I am just about to get to work finishing up my green, double-gauze “kimono” top, which I draped myself and am making without a pattern. Here’s what she looks like right now, which is to say: she doesn’t look the way I intended for her to look. I did not expect draping to result in a drapery panel, which is approximately what I’ve created here so far, though I do have ideas about how I might save it. Truthfully, It’ve been so obsessed with trying to decide how I want this blog to look that it’s brought my sewing to a complete standstill.
Now I think I’ve settled on a blog design I can live with (for a little while), it’s time to get back to the activity that actually inspired said blog.
In the meantime, I present for your consumption something else that happened. I promise to finish this top in the next few days and blog all about it / post it under “Creations” as soon as I’m done.
That Time I Went Condom Shopping
When I was 34 I aged out of the birth control pill because I smoked, so I went to CVS to buy condoms. It was the first time I’d ever bought a condom, and I was dismayed to find that the pharmacy had decided to place them in a small swiveling display stand on their counter, rather than on a shelf in an aisle. I can only imagine what possessed some fool to showcase the merchandise in this way.
To my further surprise, I discovered that condoms come in flavors, textures, sizes, colors, and sweet baby Jesus did I mention flavors? All things that might cause the simple pursuer of a practical prophylactic to stop in her tracks, frozen in place, forced to imagine how the pluses and minuses of each attribute might play out in a sexual setting while she stands in a public place with no idea how sizing works on stupid condoms.
There were two women standing behind the counter, and it took them awhile to wait on me because we all three kept avoiding eye contact. Meanwhile, a line formed behind me. Finally, the older of the two women asked me if I had a question.
Well, that was something to ponder. I opened my mouth to respond, but just then a fly flew in my mouth.
A FLY FLEW IN MY OPEN MOUTH.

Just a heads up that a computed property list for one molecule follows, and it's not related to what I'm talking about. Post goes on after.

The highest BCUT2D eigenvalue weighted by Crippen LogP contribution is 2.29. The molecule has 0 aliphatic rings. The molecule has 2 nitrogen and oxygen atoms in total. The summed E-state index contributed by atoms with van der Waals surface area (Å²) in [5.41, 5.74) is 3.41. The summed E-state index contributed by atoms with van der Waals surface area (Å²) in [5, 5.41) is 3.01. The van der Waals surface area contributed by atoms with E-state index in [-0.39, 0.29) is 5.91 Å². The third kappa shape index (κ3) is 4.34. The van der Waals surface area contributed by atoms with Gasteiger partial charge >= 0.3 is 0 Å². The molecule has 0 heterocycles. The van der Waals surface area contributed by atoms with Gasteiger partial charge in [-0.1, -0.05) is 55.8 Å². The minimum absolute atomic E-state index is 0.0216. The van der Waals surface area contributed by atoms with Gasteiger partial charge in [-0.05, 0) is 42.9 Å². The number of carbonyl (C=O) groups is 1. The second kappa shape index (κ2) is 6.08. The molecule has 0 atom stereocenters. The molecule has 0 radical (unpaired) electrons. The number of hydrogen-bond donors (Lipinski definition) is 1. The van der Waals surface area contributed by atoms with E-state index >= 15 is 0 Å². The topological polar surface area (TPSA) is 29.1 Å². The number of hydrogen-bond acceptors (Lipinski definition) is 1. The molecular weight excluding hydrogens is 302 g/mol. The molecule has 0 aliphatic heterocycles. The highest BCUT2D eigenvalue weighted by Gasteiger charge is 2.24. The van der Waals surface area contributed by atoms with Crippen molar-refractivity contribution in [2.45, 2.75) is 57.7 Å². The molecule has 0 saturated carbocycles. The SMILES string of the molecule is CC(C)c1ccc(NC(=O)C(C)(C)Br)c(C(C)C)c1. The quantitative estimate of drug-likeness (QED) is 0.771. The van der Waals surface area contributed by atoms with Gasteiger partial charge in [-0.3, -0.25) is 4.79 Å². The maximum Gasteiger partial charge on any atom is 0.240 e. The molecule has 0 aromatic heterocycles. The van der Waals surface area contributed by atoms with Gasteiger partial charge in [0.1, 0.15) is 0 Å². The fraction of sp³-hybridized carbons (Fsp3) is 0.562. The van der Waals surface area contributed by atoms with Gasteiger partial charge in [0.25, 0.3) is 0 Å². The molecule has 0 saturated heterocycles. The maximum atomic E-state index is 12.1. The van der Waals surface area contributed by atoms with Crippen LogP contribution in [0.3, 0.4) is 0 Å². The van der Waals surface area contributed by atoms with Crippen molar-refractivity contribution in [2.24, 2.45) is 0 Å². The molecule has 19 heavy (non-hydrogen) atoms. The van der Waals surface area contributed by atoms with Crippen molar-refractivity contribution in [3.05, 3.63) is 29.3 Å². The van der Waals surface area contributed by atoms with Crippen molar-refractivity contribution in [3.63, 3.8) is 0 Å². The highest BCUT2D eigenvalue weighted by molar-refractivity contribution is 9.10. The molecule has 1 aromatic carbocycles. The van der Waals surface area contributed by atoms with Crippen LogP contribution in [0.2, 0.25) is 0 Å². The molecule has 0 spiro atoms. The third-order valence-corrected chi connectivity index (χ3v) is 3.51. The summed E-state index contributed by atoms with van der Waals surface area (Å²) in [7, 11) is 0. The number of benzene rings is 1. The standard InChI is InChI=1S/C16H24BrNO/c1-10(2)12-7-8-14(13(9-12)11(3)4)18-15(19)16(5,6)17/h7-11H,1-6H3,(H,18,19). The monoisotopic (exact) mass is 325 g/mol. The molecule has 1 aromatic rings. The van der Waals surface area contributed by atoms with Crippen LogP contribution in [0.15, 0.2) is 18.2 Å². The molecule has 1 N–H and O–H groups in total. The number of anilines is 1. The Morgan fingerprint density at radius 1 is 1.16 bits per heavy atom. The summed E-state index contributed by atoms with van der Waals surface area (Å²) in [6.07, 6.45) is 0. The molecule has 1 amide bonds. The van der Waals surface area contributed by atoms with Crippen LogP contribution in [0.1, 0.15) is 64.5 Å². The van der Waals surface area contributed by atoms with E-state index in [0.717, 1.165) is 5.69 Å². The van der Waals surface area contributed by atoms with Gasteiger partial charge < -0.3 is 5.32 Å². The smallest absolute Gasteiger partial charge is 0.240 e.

But wait, there’s more.
I have to begin this next part by explaining that I never learned how to spit. When we were little kids and I was still trying to be just like my brother I failed in many ways. I couldn’t make squeaky sounds with my armpit. I didn’t know when to turn on warp drive when we were running from the Klingon’s. I couldn’t spit. And of all those failures, spitting was the most
embarrassing, because not only was I incapable of projecting anything like a distance — the spit inevitably just sort of trembled on the edge of my lower lip and then fell off the edge in a slippery, slimy string while I was busy looking around to see where my loogie went. [optional, here: nobody ever even laughed when I tried to spit because I just appeared to be a failure as a boy, and that was fine with them, especially if it meant they never had to watch me try to spit again.]
I didn’t have time for any of this to cross my mind that day the fly flew in my mouth at the pharmacy, though. I just spit. I spit like I was born to spit.
The older woman behind the counter looked disgusted and took a step back, and the younger woman next to her said, “Did you see that? Did you just see that?”
And I looked down and saw this big giant glob of glistening spit with a fly desperately trying to swim its way out of the bubbles.
The line behind me sort of spread out.
I asked for a paper towel but nobody moved, so I stepped on the fly (regrettably, because I felt pretty sorry for it) on the off chance that I could hide it. And then I started laughing in a way that probably sounded maniacal and I couldn’t stop.
So then I just left the store.